Pat Williams – Mindscapes Gallery

Curator’s Essay: Pat Williams Has Stories to TellPortraits GalleryChurch Kneelers Gallery

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Pat Williams has created landscapes of the mind that often hold heart-rending sentiments and promote questions as well. At first glance, a few of these mindscapes may be somewhat humorous, as in Chicken in a Storm, in which an agitated hen rushes toward, not away from, a threatening sky and tornado in the distance. The wind sweeps toward it, blowing feathers from its back and leaves from a nearby tree. 

Pat Williams, “Chicken in a Storm“, 12 in x 30 in, 8 epi, 2005, photo: Randy Crump.

In Bugs on Parade, insect- and plant-like forms exist within compartmentalized spaces along with tiny human figures and the foot, leg, and part of a skirt of a walking figure. What do these assorted forms mean, if anything? Several figures seem to be trying to escape their boundaries, some successfully and some not so much.

Pat Williams, “Bugs on Parade“, 18 in x 38.5 in, 6 epi, 2009, photo: Randy Crump.

Not all of Pat’s tapestries are based upon purely imagined situations. For example, a few years ago she was distressed with a news report of thousands of red-winged blackbirds falling simultaneously from the sky on New Year’s Eve, 2010, in Beebe, Arkansas. Her tapestry, Red Wing Black Birds, came about in response to that event.

For many years, the moon has been a feature with many of her mindscapes. One of the earliest, City at Night, features a quarter moon, bright and floating alone within a dark blue sky. Below is a cacophony of colors and shapes that cluster in the center and bottom. Upon closer inspection, one notices among the shapes a figure, seen from the back and with hair all askew. Suddenly it becomes clear that the figure is driving a car along a busy, urban road. Pat describes this piece, “I had a wedding to attend in Atlanta. I’d gotten lost and was late getting to it. Later that night when I was driving home, the traffic of the city was, as usual, horrible and I was tired. But then I looked up and there was the moon. I realized that moon also was over my home in the hills of north Georgia and that I would be there soon.”

Left: Pat Williams, “Red Wind Black Birds“, 59 in x 21 in, 8 epi, 2011, photo: Tim Barnwell.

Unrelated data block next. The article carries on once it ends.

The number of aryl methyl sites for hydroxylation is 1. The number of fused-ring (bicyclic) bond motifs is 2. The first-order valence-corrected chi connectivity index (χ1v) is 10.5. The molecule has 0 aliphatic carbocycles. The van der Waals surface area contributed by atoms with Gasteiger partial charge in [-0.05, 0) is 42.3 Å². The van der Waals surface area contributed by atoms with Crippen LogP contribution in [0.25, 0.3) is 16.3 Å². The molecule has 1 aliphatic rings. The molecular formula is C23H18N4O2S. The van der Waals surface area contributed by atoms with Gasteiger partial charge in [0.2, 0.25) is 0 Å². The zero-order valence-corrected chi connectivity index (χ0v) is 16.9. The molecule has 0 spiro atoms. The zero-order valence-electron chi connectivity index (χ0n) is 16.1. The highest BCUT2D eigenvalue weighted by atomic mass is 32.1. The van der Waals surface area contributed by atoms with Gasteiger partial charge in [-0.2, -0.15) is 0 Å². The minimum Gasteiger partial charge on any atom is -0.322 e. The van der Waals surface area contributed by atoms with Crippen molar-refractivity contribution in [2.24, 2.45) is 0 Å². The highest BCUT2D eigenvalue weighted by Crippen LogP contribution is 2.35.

Right: Pat Williams, “City at Night“, 30 in x 13 in, 8 epi, 2002, photo: Randy Crump

Within the past few years’ relocation to the continuous-care community, Pat’s moon tapestries reflect her inner landscape more than external. A recent series of these include January 4, no. 1 that features a view of the full moon, shown floating high above a threatening cloud-filled sky, with lighting bolts and slashing lines of rain below. January 4, no. 2 has the full moon hanging centrally in an indigo sky, with a band of filigree-like trees and a human silhouette along the bottom edge. In yet another, July 1, a smaller but still full moon is suspended serenely above a large green bus that fills almost half of the space. In each window of the bus, one sees perhaps an aspect of life, as it once was for the Williams family, now drastically different and contained. Perhaps it represents a life that seems to speed away from the moon’s serenity, as the bus driver (Pat) has also become the vehicle’s engine. 

Left: Pat Williams, “January 4, no. 1“, 21 in x 21 in, 6 epi, 2018, photo by artist. Center: Pat Williams, “January 4, no. 2“, 21 in x 21 in, 6 epi, 2018, photo by artist. Right: Pat Williams, “July 1″, 2018, 21 in x 21 in, 6 epi, 2018, photo by artist.

Pat Williams, “Time’s Up“, 21 in x 21 in, 8 epi, 2018, photo: Tony Rudeseal.

Possibly the most affecting of Pat Williams’ many mindscapes is Time’s Up. There one finds an image of a figure that has become almost transparent as it floats upward, almost out of the tapestry. A small shape where the heart might be drops tiny beads toward 12 colorful, abstracted figures at the bottom that reach toward it. Two arrows float downward from the upper figure’s direction. Upon closer inspection, this shape within the figure becomes a clock face that has lost its hands (the arrows) and is, one by one, losing its hour markings. Knowing what Pat Williams and her husband face through his gradual decline from Parkinson’s disease makes this tapestry particularly sad.